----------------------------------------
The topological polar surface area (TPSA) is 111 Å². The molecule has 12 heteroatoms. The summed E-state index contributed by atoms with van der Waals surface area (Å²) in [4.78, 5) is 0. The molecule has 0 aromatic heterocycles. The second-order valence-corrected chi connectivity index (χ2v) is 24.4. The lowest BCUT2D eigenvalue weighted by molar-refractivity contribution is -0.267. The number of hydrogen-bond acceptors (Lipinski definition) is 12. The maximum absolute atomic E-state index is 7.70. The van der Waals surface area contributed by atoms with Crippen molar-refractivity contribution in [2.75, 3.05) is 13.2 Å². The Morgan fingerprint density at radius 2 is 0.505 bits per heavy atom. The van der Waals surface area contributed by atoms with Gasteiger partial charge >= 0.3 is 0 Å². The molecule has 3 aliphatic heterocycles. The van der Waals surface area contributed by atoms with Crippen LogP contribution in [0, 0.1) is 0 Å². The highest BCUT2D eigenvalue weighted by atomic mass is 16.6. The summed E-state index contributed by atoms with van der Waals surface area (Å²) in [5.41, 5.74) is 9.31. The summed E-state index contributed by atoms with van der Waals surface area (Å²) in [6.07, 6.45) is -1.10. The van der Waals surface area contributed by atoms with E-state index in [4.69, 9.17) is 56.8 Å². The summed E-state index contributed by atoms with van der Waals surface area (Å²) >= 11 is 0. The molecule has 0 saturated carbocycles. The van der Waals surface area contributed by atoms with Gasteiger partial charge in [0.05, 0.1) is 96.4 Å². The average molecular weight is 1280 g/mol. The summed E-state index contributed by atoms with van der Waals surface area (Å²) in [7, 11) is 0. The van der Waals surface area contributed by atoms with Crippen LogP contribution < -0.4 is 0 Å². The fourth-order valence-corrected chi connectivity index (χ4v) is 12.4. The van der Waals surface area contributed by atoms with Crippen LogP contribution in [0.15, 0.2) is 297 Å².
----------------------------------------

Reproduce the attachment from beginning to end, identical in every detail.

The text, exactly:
The topological polar surface area (TPSA) is 111 Å². The molecule has 12 heteroatoms. The summed E-state index contributed by atoms with van der Waals surface area (Å²) in [4.78, 5) is 0. The molecule has 0 aromatic heterocycles. The second-order valence-corrected chi connectivity index (χ2v) is 24.4. The lowest BCUT2D eigenvalue weighted by molar-refractivity contribution is -0.267. The number of hydrogen-bond acceptors (Lipinski definition) is 12. The maximum absolute atomic E-state index is 7.70. The van der Waals surface area contributed by atoms with Crippen molar-refractivity contribution in [2.75, 3.05) is 13.2 Å². The Morgan fingerprint density at radius 2 is 0.505 bits per heavy atom. The van der Waals surface area contributed by atoms with Gasteiger partial charge >= 0.3 is 0 Å². The molecule has 3 aliphatic heterocycles. The van der Waals surface area contributed by atoms with Crippen LogP contribution in [0, 0.1) is 0 Å². The highest BCUT2D eigenvalue weighted by atomic mass is 16.6. The summed E-state index contributed by atoms with van der Waals surface area (Å²) in [5.41, 5.74) is 9.31. The summed E-state index contributed by atoms with van der Waals surface area (Å²) in [6.07, 6.45) is -1.10. The van der Waals surface area contributed by atoms with E-state index in [4.69, 9.17) is 56.8 Å². The summed E-state index contributed by atoms with van der Waals surface area (Å²) >= 11 is 0. The molecule has 0 saturated carbocycles. The van der Waals surface area contributed by atoms with Gasteiger partial charge in [0.05, 0.1) is 96.4 Å². The average molecular weight is 1280 g/mol. The summed E-state index contributed by atoms with van der Waals surface area (Å²) in [7, 11) is 0. The van der Waals surface area contributed by atoms with Crippen LogP contribution < -0.4 is 0 Å². The fourth-order valence-corrected chi connectivity index (χ4v) is 12.4. The van der Waals surface area contributed by atoms with Crippen LogP contribution in [0.15, 0.2) is 297 Å².